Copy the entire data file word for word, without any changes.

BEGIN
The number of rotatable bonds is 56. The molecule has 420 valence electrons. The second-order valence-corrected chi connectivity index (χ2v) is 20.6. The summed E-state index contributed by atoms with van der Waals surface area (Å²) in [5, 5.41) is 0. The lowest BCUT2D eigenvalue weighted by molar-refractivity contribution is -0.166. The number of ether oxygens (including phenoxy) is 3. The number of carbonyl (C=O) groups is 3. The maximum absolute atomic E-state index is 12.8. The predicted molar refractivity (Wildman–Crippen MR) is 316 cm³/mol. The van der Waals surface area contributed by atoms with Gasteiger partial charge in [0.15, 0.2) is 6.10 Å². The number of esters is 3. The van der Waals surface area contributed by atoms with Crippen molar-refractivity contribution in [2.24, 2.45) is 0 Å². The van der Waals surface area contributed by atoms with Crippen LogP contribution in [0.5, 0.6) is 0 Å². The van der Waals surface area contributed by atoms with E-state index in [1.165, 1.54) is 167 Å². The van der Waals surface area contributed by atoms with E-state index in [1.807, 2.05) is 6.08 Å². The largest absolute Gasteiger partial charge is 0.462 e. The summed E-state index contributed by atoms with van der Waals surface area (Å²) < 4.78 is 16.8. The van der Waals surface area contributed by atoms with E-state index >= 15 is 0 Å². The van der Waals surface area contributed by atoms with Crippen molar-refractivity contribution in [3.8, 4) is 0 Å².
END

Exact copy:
The number of rotatable bonds is 56. The molecule has 420 valence electrons. The second-order valence-corrected chi connectivity index (χ2v) is 20.6. The summed E-state index contributed by atoms with van der Waals surface area (Å²) in [5, 5.41) is 0. The lowest BCUT2D eigenvalue weighted by molar-refractivity contribution is -0.166. The number of ether oxygens (including phenoxy) is 3. The number of carbonyl (C=O) groups is 3. The maximum absolute atomic E-state index is 12.8. The predicted molar refractivity (Wildman–Crippen MR) is 316 cm³/mol. The van der Waals surface area contributed by atoms with Gasteiger partial charge in [0.15, 0.2) is 6.10 Å². The number of esters is 3. The van der Waals surface area contributed by atoms with Crippen molar-refractivity contribution in [2.24, 2.45) is 0 Å². The van der Waals surface area contributed by atoms with Crippen LogP contribution in [0.5, 0.6) is 0 Å². The van der Waals surface area contributed by atoms with E-state index in [1.165, 1.54) is 167 Å². The van der Waals surface area contributed by atoms with E-state index in [1.807, 2.05) is 6.08 Å². The largest absolute Gasteiger partial charge is 0.462 e. The summed E-state index contributed by atoms with van der Waals surface area (Å²) < 4.78 is 16.8. The van der Waals surface area contributed by atoms with E-state index >= 15 is 0 Å². The van der Waals surface area contributed by atoms with Crippen molar-refractivity contribution in [3.8, 4) is 0 Å².